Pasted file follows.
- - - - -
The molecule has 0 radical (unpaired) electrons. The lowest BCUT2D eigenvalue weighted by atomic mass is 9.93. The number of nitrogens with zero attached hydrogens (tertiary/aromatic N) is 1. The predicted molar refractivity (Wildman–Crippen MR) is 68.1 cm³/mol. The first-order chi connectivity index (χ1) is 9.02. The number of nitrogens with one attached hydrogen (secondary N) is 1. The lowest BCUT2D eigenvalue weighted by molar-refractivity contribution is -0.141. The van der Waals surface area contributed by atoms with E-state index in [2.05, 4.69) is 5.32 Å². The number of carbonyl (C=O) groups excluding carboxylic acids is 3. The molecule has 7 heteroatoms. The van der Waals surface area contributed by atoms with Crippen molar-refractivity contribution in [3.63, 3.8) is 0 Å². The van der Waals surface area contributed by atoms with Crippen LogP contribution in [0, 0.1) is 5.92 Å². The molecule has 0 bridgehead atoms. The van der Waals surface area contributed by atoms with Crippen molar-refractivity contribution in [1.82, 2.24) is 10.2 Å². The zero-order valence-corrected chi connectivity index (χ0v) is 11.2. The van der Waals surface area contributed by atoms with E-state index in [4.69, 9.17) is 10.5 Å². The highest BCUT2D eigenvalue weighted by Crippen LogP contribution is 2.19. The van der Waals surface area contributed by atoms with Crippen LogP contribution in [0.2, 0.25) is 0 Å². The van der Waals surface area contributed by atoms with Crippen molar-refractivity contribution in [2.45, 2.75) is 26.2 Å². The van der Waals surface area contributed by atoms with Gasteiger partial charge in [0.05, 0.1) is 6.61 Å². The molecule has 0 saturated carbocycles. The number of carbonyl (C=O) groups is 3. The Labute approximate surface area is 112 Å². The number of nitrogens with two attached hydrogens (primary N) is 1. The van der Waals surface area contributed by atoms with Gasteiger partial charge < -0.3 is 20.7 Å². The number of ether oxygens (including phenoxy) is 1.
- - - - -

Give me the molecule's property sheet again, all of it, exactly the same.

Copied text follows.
The molecule has 0 radical (unpaired) electrons. The lowest BCUT2D eigenvalue weighted by atomic mass is 9.93. The number of nitrogens with zero attached hydrogens (tertiary/aromatic N) is 1. The predicted molar refractivity (Wildman–Crippen MR) is 68.1 cm³/mol. The first-order chi connectivity index (χ1) is 9.02. The number of nitrogens with one attached hydrogen (secondary N) is 1. The lowest BCUT2D eigenvalue weighted by molar-refractivity contribution is -0.141. The van der Waals surface area contributed by atoms with E-state index in [2.05, 4.69) is 5.32 Å². The number of carbonyl (C=O) groups excluding carboxylic acids is 3. The molecule has 7 heteroatoms. The van der Waals surface area contributed by atoms with Crippen molar-refractivity contribution in [3.63, 3.8) is 0 Å². The van der Waals surface area contributed by atoms with Crippen LogP contribution in [0, 0.1) is 5.92 Å². The molecule has 0 bridgehead atoms. The van der Waals surface area contributed by atoms with Crippen molar-refractivity contribution in [1.82, 2.24) is 10.2 Å². The zero-order valence-corrected chi connectivity index (χ0v) is 11.2. The van der Waals surface area contributed by atoms with E-state index in [4.69, 9.17) is 10.5 Å². The highest BCUT2D eigenvalue weighted by Crippen LogP contribution is 2.19. The van der Waals surface area contributed by atoms with Crippen LogP contribution in [0.2, 0.25) is 0 Å². The van der Waals surface area contributed by atoms with Crippen molar-refractivity contribution in [2.45, 2.75) is 26.2 Å². The van der Waals surface area contributed by atoms with Gasteiger partial charge in [0.05, 0.1) is 6.61 Å². The molecule has 0 saturated carbocycles. The number of carbonyl (C=O) groups is 3. The Labute approximate surface area is 112 Å². The number of nitrogens with two attached hydrogens (primary N) is 1. The van der Waals surface area contributed by atoms with Gasteiger partial charge < -0.3 is 20.7 Å². The number of ether oxygens (including phenoxy) is 1.